The Singapore National LGBT Census 2013 is the first of its kind to be conducted in the city-state where there’s an active and open gay scene although the law criminalises sex between men.
Jointly organised by Pink Dot Sg which organises the annual Pink Dot rally, queer women’s group Sayoni and LGBT-affirmative counselling group Oogachaga, the survey was launched on May 9 and will run until July 15. The research team comprises volunteers from each of the groups, as well as independent volunteers.
In an email to Fridae, organisers say the key purpose of the census is to “narrow the knowledge gaps on the LGBTQ community in Singapore”.
“While there are a number of studies that highlight the views of society at large towards LGBTQ individuals, the role of religion on such views, as well as LGBTQ representations on media, there is, at present, relatively little information on the general profile of LGBTQ individuals in Singapore,” said the spokesperson for the survey. "The data collected will shed light on the community so that “decisions, private or public, may be informed more by data, less through stereotypes.”
Pink Dot’s Paerin Choa said the study is significant as it marks the community’s first attempt to measure the well-being of LGBTQ individuals in Singapore. “We hope, through initiatives like this, to understand how we can serve our community better, and in so doing, endear more LGBT Singaporeans to this place that we call home,” he added.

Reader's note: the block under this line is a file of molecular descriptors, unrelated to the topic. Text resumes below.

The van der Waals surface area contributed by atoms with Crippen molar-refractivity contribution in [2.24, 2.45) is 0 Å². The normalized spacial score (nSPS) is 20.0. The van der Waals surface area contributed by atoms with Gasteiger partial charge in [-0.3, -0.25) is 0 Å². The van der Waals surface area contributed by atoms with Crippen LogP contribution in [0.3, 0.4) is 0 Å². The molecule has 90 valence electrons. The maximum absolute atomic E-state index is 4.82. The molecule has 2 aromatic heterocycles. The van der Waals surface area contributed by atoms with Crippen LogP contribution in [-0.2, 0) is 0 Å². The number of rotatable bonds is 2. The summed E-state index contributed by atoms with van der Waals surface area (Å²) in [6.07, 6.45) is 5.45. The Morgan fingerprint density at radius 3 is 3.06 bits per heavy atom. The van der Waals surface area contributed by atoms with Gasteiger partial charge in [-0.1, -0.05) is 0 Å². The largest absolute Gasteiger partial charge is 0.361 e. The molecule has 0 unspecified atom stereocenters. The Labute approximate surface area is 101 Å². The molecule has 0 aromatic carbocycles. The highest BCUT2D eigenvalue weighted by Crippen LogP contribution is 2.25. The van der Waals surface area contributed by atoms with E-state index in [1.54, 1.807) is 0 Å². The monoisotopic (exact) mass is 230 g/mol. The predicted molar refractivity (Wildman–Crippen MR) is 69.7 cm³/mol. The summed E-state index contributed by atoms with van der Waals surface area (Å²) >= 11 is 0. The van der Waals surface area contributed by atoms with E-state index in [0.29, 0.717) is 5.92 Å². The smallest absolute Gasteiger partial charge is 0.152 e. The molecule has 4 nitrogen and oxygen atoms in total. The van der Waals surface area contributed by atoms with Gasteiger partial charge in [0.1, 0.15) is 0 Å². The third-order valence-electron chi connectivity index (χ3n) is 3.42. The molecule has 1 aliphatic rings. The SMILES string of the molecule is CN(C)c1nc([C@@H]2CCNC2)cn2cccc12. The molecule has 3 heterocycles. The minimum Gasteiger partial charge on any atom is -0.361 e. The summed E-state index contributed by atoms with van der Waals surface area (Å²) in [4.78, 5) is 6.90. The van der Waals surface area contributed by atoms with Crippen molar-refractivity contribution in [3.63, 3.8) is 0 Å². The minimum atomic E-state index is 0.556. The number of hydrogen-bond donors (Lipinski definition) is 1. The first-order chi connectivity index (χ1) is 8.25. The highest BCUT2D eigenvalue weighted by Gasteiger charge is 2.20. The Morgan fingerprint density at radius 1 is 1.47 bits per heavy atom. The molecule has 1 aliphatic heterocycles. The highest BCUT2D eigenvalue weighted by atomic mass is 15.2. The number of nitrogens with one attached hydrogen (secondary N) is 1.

The 54-question online survey covers topics related to employment, education, housing, citizenship, well-being and health. The survey is anonymous and will take about 30 minutes to complete.
Currently each of the three groups involved conduct their own studies with Sayoni’s National Survey of Queer Women, Oogachaga's survey on health and discrimination and Pink Dot Sg's post-campaign surveys.
Jean Chong of Sayoni said, “The findings gathered from this census will also complement our advocacy work whilst supplementing publications, such as Sayoni’s CEDAW shadow report.”
Oogachaga centre manager Bryan Choong added: “This study will provide us with information about the community, which we can use in programme planning. We hope to also share this with other social service organisations, so that they can be better equipped to work with their LGBTQ clients.”
Organisers say they hope to get 3,000 responses in order to be able to run meaningful statistical analyses within each of the sub-groups.
To take the survey, please click here.